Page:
Mauro Dragoni, Tania Bailoni, Rosa Maimone, Michele Marchesoni, Claudio Eccher

Visual Analytics for Classifier Construction and Evaluation for Medical Data

Designing and optimizing classifiers for multidimensional mixed quantitative-and-categorical data is a challenging task. We present here a workflow and associated toolset that assists with this task, by providing the designer with insights into how the multidimensional input data is structured and how this structure influences the classification results. Our approach heavily relies on visual analytics for detecting relevant patterns in the input data, observing the distribution of classification errors, detecting and controlling the effect of feature selection on the classification results, and comparing in detail the performance of different classification techniques. We demonstrate the value of our approach on the concrete problem of building a classifier for predicting biochemical recurrence, indicating potential cancer relapse after prostate cancer treatment, from clinical patient data.
Jacek Kustra, Alexandru Telea

Data Visualization in Clinical Practice

As health-care data is increasingly digitized and standardized not only for research purposes but also for clinical practice, opportunities for increased personalized medicine through big data analytics arise. However, practical limitations exist towards acceptance of data analytics models to be used in clinical practice. Traditionally, models (typically rule-based) are extensively validated before being taken up in practice. With the fast pace of development of new data, techniques, and devices, time-consuming external validation will often invalidate future application of a model, due to new or better diagnostic measurements or treatment techniques.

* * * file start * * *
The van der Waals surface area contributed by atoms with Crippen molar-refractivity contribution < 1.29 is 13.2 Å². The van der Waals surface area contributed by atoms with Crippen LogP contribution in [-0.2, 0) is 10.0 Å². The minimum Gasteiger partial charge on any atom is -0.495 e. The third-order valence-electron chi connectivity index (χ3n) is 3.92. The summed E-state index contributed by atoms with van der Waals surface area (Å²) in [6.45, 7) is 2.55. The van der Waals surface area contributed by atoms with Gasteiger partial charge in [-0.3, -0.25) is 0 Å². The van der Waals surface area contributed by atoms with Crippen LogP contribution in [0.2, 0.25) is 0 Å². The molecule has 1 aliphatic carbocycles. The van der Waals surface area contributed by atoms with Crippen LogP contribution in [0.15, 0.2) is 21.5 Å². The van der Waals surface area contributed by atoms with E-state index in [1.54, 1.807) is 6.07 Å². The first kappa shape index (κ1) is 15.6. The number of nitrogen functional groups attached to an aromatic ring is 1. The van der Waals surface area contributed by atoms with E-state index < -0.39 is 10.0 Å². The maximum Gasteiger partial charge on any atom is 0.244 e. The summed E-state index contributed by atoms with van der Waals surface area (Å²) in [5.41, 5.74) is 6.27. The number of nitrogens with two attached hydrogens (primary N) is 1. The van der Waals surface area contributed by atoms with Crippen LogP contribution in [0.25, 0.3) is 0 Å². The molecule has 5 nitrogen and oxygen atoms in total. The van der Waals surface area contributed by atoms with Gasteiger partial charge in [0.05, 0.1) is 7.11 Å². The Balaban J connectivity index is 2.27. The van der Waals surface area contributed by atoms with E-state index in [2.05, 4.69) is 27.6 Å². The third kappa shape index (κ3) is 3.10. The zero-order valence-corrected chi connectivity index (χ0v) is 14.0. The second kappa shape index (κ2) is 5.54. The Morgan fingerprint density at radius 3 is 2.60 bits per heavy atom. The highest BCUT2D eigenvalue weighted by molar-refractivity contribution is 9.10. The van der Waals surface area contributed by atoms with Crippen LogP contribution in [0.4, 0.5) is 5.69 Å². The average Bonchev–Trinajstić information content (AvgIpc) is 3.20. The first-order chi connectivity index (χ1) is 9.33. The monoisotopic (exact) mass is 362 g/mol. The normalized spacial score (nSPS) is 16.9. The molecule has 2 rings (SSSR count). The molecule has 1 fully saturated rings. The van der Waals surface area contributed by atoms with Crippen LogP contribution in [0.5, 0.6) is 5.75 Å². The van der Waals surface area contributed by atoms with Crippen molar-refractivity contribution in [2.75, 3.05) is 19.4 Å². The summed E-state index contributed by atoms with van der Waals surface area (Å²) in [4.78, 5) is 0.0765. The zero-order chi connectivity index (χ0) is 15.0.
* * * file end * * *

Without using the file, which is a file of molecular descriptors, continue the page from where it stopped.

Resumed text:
To accommodate for this fast pace of development, a more flexible way of model development is needed. This entails that certain levels of uncertainty need to be accepted in the external validity of the model, either because the model has not undergone thorough external validation or because circumstances have changed since the model was developed.
We can allow for the doctor to stay in charge of any inferences made from data through visualization instead of mere presentation of, e.g., risk scores or survival probabilities from a trained model. Absence of external validation requires that visualizations are easily interpretable: it should be clear how they were constructed (they should be as unbiased as possible), and the limitations of the underlying model of the data should be clearly presented to the user.
In this chapter, we present direct data visualization techniques, which adhere to these requirements, along with their limitations and directions for future research into readily interpretable, unbiased data visualizations for big data in health care.
Monique Hendriks, Charalampos Xanthopoulakis, Pieter Vos, Sergio Consoli, Jacek Kustra

Using Process Analytics to Improve Healthcare Processes